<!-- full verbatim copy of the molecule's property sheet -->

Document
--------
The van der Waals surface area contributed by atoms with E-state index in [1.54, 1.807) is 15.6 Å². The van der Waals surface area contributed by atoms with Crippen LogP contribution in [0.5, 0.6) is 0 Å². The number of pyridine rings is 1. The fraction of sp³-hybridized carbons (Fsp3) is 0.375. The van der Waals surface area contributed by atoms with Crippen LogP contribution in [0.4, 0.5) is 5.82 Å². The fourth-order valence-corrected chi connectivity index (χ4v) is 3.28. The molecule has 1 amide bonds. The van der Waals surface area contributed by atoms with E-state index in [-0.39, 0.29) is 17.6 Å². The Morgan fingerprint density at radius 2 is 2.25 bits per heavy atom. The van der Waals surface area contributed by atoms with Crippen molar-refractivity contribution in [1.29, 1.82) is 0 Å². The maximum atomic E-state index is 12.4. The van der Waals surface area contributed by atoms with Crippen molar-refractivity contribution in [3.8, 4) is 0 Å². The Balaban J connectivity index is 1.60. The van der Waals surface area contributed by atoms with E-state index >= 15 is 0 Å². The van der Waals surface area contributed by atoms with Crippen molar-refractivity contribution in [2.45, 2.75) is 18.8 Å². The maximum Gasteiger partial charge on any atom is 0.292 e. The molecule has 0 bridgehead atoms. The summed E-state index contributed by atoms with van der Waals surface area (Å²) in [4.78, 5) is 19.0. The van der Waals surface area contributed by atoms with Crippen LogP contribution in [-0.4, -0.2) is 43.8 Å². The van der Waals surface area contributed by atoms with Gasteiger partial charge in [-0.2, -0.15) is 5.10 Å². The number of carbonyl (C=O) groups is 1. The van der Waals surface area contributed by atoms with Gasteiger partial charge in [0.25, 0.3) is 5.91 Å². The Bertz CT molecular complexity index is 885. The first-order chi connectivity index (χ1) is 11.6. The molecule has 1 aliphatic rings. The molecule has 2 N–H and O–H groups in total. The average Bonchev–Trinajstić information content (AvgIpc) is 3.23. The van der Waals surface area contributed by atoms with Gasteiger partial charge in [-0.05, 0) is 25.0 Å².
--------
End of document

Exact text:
The van der Waals surface area contributed by atoms with E-state index in [1.54, 1.807) is 15.6 Å². The van der Waals surface area contributed by atoms with Crippen LogP contribution in [0.5, 0.6) is 0 Å². The number of pyridine rings is 1. The fraction of sp³-hybridized carbons (Fsp3) is 0.375. The van der Waals surface area contributed by atoms with Crippen LogP contribution in [0.4, 0.5) is 5.82 Å². The fourth-order valence-corrected chi connectivity index (χ4v) is 3.28. The molecule has 1 amide bonds. The van der Waals surface area contributed by atoms with E-state index in [-0.39, 0.29) is 17.6 Å². The Morgan fingerprint density at radius 2 is 2.25 bits per heavy atom. The van der Waals surface area contributed by atoms with Crippen molar-refractivity contribution in [1.29, 1.82) is 0 Å². The maximum atomic E-state index is 12.4. The van der Waals surface area contributed by atoms with Crippen molar-refractivity contribution in [3.8, 4) is 0 Å². The Balaban J connectivity index is 1.60. The van der Waals surface area contributed by atoms with E-state index >= 15 is 0 Å². The van der Waals surface area contributed by atoms with Crippen molar-refractivity contribution in [2.45, 2.75) is 18.8 Å². The maximum Gasteiger partial charge on any atom is 0.292 e. The molecule has 0 bridgehead atoms. The summed E-state index contributed by atoms with van der Waals surface area (Å²) in [4.78, 5) is 19.0. The van der Waals surface area contributed by atoms with Crippen LogP contribution in [-0.4, -0.2) is 43.8 Å². The van der Waals surface area contributed by atoms with Gasteiger partial charge in [-0.2, -0.15) is 5.10 Å². The number of carbonyl (C=O) groups is 1. The van der Waals surface area contributed by atoms with Gasteiger partial charge in [0.25, 0.3) is 5.91 Å². The Bertz CT molecular complexity index is 885. The first-order chi connectivity index (χ1) is 11.6. The molecule has 1 aliphatic rings. The molecule has 2 N–H and O–H groups in total. The average Bonchev–Trinajstić information content (AvgIpc) is 3.23. The van der Waals surface area contributed by atoms with Gasteiger partial charge in [-0.05, 0) is 25.0 Å².